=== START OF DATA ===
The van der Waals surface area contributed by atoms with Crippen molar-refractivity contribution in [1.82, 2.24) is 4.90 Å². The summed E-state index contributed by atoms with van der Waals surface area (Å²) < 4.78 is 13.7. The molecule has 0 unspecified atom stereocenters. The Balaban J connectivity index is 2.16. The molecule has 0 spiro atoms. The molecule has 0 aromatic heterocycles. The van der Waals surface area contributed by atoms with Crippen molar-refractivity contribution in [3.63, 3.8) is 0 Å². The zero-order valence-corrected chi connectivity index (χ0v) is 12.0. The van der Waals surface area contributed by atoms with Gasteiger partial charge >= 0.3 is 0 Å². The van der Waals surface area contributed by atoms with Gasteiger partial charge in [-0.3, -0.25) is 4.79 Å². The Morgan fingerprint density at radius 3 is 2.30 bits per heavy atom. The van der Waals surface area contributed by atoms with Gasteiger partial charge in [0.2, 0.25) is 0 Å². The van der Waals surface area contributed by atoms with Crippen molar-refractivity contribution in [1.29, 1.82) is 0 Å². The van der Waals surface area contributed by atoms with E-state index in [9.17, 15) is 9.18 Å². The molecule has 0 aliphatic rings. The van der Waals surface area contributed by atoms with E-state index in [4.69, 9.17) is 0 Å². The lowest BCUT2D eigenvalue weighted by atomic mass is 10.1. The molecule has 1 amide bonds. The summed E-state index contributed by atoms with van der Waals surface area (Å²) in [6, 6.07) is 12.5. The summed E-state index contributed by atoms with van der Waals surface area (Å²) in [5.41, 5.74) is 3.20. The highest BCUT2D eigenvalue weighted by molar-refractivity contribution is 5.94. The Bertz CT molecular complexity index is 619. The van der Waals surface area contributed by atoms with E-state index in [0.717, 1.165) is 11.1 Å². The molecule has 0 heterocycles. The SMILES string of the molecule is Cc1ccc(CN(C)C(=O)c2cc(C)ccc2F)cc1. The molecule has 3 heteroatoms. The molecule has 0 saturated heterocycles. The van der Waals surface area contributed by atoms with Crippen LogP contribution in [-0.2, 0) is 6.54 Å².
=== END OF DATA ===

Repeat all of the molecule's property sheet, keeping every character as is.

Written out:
The van der Waals surface area contributed by atoms with Crippen molar-refractivity contribution in [1.82, 2.24) is 4.90 Å². The summed E-state index contributed by atoms with van der Waals surface area (Å²) < 4.78 is 13.7. The molecule has 0 unspecified atom stereocenters. The Balaban J connectivity index is 2.16. The molecule has 0 spiro atoms. The molecule has 0 aromatic heterocycles. The van der Waals surface area contributed by atoms with Crippen molar-refractivity contribution in [3.63, 3.8) is 0 Å². The zero-order valence-corrected chi connectivity index (χ0v) is 12.0. The van der Waals surface area contributed by atoms with Gasteiger partial charge >= 0.3 is 0 Å². The van der Waals surface area contributed by atoms with Gasteiger partial charge in [-0.3, -0.25) is 4.79 Å². The Morgan fingerprint density at radius 3 is 2.30 bits per heavy atom. The van der Waals surface area contributed by atoms with Gasteiger partial charge in [0.2, 0.25) is 0 Å². The van der Waals surface area contributed by atoms with Crippen molar-refractivity contribution in [1.29, 1.82) is 0 Å². The van der Waals surface area contributed by atoms with E-state index in [9.17, 15) is 9.18 Å². The molecule has 0 aliphatic rings. The van der Waals surface area contributed by atoms with E-state index in [4.69, 9.17) is 0 Å². The lowest BCUT2D eigenvalue weighted by atomic mass is 10.1. The molecule has 1 amide bonds. The summed E-state index contributed by atoms with van der Waals surface area (Å²) in [6, 6.07) is 12.5. The summed E-state index contributed by atoms with van der Waals surface area (Å²) in [5.41, 5.74) is 3.20. The highest BCUT2D eigenvalue weighted by molar-refractivity contribution is 5.94. The Bertz CT molecular complexity index is 619. The van der Waals surface area contributed by atoms with E-state index in [0.717, 1.165) is 11.1 Å². The molecule has 0 heterocycles. The SMILES string of the molecule is Cc1ccc(CN(C)C(=O)c2cc(C)ccc2F)cc1. The molecule has 3 heteroatoms. The molecule has 0 saturated heterocycles. The van der Waals surface area contributed by atoms with Crippen LogP contribution in [-0.2, 0) is 6.54 Å².